New “scientific breakthrough” ingredients can cost more to purchase because of the research and development required to formulate them. With the advancements in technology and research, a whole new frontier has opened up for the skin care industry producing more effective targeted products designed and formulated for very specific purposes. Today’s intelligent consumers are seeking products that deliver results; gone are the days when it was sufficient for a moisturizer to feel good – now it needs to deliver on many other result-related levels.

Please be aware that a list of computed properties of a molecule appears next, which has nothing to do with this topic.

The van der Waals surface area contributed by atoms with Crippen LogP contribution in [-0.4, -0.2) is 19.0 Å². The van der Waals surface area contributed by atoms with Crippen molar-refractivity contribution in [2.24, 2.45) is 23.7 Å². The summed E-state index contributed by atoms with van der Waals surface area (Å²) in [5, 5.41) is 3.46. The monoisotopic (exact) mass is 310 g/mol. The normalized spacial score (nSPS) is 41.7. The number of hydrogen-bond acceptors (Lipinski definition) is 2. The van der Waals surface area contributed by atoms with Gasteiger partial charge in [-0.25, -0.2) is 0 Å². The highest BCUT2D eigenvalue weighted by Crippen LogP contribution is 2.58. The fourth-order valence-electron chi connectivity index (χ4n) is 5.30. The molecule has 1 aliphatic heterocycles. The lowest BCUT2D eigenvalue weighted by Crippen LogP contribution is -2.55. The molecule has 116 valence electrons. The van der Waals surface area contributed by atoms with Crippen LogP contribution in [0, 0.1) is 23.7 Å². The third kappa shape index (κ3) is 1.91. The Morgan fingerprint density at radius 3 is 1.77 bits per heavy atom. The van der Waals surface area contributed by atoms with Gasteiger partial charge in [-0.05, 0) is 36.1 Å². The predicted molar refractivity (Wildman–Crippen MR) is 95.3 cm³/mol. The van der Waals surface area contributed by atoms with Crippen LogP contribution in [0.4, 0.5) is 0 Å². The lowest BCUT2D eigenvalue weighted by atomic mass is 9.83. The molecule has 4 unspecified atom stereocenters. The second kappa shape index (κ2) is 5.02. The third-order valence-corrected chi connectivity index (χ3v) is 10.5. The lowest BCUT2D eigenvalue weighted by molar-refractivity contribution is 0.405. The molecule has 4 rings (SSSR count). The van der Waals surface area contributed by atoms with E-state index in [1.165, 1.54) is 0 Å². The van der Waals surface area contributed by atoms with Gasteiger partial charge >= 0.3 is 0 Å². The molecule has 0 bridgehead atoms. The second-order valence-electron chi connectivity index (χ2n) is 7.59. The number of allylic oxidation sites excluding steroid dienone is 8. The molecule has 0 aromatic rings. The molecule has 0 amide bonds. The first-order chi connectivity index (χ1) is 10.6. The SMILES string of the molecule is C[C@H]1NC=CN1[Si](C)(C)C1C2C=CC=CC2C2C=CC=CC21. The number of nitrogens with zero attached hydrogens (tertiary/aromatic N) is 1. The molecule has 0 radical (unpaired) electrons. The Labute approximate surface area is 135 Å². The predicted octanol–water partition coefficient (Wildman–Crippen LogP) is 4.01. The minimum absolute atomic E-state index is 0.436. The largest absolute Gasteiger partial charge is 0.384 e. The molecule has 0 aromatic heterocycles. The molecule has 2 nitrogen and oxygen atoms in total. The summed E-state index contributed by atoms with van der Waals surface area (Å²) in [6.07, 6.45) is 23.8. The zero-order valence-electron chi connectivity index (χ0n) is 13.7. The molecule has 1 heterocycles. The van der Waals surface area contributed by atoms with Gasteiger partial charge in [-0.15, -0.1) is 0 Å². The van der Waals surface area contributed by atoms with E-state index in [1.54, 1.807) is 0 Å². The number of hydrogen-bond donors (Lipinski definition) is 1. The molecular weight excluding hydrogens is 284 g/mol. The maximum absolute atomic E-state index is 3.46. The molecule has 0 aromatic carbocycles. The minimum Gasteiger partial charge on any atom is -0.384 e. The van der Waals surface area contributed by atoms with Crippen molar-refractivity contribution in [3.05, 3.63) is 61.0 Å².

Manufacturing plant – just as sanitation is imperative in the spa operating arena, it is equally an essential component of any cosmetic manufacturing process in the laboratory. If a product producer is making the product in their home kitchen, it exposes the spa to unnecessary risk due to the lack of proper facilities, procedures, and standards. A quality manufacturing facility is a costly investment and the highly-specialized equipment used in the production of skincare products is very expensive. Different laboratories utilize different manufacturing processes which yield distinct formulations adding to the level of sophistication of the product and the quality of the final formulation.